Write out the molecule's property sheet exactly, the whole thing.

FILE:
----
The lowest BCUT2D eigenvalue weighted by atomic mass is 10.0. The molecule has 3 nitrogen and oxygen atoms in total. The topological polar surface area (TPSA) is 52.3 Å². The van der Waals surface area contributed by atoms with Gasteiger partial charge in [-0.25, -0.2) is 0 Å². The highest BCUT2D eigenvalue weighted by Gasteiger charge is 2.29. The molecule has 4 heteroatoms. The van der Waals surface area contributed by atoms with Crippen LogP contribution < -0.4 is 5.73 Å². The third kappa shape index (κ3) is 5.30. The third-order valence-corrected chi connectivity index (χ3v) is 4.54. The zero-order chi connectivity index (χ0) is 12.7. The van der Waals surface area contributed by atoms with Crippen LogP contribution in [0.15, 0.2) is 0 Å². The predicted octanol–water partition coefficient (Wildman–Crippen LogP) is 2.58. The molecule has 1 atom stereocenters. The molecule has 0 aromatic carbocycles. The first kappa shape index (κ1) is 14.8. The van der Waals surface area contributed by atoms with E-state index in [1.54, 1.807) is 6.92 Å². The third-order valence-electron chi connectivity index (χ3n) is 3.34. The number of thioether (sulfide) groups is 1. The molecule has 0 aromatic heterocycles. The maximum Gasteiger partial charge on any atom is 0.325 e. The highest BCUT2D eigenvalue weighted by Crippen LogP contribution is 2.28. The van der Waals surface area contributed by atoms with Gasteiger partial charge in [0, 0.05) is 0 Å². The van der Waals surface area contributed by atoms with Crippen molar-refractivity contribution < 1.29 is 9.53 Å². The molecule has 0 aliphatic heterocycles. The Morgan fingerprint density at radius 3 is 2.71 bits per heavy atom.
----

The lowest BCUT2D eigenvalue weighted by atomic mass is 10.0. The molecule has 3 nitrogen and oxygen atoms in total. The topological polar surface area (TPSA) is 52.3 Å². The van der Waals surface area contributed by atoms with Gasteiger partial charge in [-0.25, -0.2) is 0 Å². The highest BCUT2D eigenvalue weighted by Gasteiger charge is 2.29. The molecule has 4 heteroatoms. The van der Waals surface area contributed by atoms with Crippen LogP contribution < -0.4 is 5.73 Å². The third kappa shape index (κ3) is 5.30. The third-order valence-corrected chi connectivity index (χ3v) is 4.54. The zero-order chi connectivity index (χ0) is 12.7. The van der Waals surface area contributed by atoms with Crippen LogP contribution in [0.15, 0.2) is 0 Å². The predicted octanol–water partition coefficient (Wildman–Crippen LogP) is 2.58. The molecule has 1 atom stereocenters. The molecule has 0 aromatic carbocycles. The first kappa shape index (κ1) is 14.8. The van der Waals surface area contributed by atoms with E-state index in [1.54, 1.807) is 6.92 Å². The third-order valence-electron chi connectivity index (χ3n) is 3.34. The number of thioether (sulfide) groups is 1. The molecule has 0 aromatic heterocycles. The maximum Gasteiger partial charge on any atom is 0.325 e. The highest BCUT2D eigenvalue weighted by Crippen LogP contribution is 2.28. The van der Waals surface area contributed by atoms with Gasteiger partial charge in [0, 0.05) is 0 Å². The van der Waals surface area contributed by atoms with Crippen molar-refractivity contribution < 1.29 is 9.53 Å². The molecule has 0 aliphatic heterocycles. The Morgan fingerprint density at radius 3 is 2.71 bits per heavy atom.